I had so hoped this day would never come.
Thirty-five years ago, I bucked my family’s belief system and fell into Jesus’ arms. I found him through a born-again Christian woman who spent years praying for me. It took her even longer to get me into a church; I just couldn’t imagine rubbing shoulders with all those “holy” people. At that point, we didn’t have a lot in common. But little by little, I learned their ways. I liked their music. I adored their Jesus. And they showed me a love I had never seen before: what it meant to be a part of the body of Christ.
So for most of my adult life I have been a born-again Christian, attending Evangelical churches. Within their walls I found a family and community I could never have imagined beforehand. Within their belief system I learned how to study the Bible, so I could really get to know my savior. Within their arms I found comfort and support through the ups and downs of life. Through their prayers I found the courage to have faith. Through our friendships I found the connection to humanity I always wanted.
I felt that, short of Heaven, I had found home.
Yesterday, I said goodbye.
READ: How Much Longer (By Common Hymnal)
My heart was truly shattered when my daughter Catherine died suddenly, but this pain isn’t like that. This is more of a prolonged agony. In some ways, leaving is a relief. When Trump was elected I was just plain flabbergasted. As time went on, I absolutely believed that Evangelical Christians, my own people, would see who he is and that his agenda runs contrary to the teachings of Jesus. I was woefully ignorant of the political juggernaut known as the Religious Right. Last September, I started reading up on the movement. What I found sickened me. They are not about Jesus. They are about power. And boy, did they get it in Trump.
Since this is a postmortem rather than an exposé, I’ll spare you the details. All that really matters about dealing with a great loss is recognizing its enormity, grappling with its implications, and accepting that life will never be the same. I really did go through all of Elizabeth Kübler-Ross’s stages of grief during these last few months:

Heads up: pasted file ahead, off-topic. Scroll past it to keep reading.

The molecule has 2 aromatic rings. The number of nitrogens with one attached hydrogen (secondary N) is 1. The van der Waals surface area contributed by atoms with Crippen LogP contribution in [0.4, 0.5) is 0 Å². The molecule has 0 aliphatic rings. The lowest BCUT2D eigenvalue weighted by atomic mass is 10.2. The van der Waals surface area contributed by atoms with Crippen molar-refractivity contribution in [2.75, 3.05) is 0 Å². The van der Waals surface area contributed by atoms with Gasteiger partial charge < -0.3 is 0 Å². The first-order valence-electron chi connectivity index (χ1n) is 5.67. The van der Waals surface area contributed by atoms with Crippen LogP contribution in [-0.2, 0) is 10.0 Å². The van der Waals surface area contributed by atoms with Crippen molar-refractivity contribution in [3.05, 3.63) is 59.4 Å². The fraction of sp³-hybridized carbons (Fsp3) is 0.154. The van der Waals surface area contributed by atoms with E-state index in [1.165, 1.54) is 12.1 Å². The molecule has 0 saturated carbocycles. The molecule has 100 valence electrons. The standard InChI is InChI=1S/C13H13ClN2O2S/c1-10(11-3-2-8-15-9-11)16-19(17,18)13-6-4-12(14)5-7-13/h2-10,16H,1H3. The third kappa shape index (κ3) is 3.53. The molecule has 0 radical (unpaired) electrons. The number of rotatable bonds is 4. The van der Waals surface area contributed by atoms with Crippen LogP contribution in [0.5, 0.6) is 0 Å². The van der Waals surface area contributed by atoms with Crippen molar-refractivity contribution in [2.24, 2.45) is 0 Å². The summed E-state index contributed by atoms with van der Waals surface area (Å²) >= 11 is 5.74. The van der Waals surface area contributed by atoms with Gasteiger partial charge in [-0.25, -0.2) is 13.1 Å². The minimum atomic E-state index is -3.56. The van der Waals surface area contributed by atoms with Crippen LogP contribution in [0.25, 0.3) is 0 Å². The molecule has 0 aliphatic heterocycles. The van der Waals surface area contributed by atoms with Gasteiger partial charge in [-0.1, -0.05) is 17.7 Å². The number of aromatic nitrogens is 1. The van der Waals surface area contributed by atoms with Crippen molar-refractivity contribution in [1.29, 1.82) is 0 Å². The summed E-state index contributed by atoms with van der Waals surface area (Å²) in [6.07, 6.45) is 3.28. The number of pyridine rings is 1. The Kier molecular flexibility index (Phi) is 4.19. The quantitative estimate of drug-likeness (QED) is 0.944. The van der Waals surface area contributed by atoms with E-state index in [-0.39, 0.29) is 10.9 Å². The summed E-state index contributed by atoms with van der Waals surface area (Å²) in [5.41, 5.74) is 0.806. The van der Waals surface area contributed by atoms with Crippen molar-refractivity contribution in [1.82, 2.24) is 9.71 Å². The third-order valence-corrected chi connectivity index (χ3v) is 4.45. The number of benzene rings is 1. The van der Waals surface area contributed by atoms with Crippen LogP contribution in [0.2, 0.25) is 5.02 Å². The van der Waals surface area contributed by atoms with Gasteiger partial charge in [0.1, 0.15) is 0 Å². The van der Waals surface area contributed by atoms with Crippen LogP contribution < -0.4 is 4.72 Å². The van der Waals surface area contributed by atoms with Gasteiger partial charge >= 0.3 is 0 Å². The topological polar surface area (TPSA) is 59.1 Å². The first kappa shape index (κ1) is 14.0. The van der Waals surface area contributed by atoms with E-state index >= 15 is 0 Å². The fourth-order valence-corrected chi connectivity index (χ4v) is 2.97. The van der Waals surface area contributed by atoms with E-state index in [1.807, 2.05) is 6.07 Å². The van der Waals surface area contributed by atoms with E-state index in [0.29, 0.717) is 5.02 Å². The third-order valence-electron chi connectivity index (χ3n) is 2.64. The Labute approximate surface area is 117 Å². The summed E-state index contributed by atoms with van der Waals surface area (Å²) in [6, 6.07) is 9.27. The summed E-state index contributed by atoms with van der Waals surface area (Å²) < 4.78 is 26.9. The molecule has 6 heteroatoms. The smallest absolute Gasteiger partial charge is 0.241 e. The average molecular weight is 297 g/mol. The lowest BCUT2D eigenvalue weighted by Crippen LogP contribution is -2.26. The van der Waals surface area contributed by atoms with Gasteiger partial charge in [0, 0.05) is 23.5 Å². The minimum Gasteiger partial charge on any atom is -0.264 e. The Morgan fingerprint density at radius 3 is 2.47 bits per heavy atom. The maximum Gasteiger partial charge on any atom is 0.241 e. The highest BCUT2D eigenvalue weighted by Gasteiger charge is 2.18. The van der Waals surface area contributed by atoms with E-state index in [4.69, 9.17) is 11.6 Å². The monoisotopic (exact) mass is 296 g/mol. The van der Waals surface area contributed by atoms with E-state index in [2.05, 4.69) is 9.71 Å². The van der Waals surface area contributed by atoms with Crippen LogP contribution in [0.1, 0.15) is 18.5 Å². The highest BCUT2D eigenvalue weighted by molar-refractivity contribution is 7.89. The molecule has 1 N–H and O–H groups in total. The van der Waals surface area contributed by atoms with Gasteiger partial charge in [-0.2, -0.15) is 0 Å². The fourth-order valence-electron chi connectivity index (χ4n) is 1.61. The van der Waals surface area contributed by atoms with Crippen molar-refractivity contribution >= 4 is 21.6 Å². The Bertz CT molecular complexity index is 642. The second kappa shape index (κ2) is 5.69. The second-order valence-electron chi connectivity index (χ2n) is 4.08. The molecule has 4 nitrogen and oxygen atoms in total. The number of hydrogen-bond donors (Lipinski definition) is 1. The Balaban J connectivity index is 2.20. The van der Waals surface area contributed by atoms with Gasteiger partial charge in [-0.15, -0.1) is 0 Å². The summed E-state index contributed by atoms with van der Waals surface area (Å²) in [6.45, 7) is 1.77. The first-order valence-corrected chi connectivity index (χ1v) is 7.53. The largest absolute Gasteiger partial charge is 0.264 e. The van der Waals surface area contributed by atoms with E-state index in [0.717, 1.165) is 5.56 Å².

Denial: You’ve got to be kidding me. They can’t see through this guy?
Anger: Who’s responsible for leading these people astray?
Bargaining: If I just point out the flaws in their logic, they will get it.
Depression: Oh, my God. We’re going lose our family. Our community. What’s going to happen to us? We’ll be all alone. They really believe this. They support Trump. This is not going to change.
“Dear Leadership Team: Seeing the events taking place in the church over the last several years makes us so sad and disheartened that just entering a church brings us to the point of tears. After months of prayer, and with great sorrow and regret, we ask that you remove our names from your membership roll and cease communications. Thank you for the time we were able to spend with you, and we wish you all the best.”
And so yesterday, it was finally over. No one who knows us will be surprised, but there will still be some who are sorry to see us go.
I know, there are other kinds of churches that aren’t part of the Religious Right political movement, some who even consider themselves Evangelical. I’m praying about where God would have us go next. The heavy weight of grief is still parked on my chest. But barely within earshot is a whisper of hope that there will be another family out there, somewhere.
Goodbye to this version of the Evangelical Church. May God open your eyes before it is too late.
©Rachel Ophoff, Coconut Mountain Communications LLC, 2020. All Rights Reserved.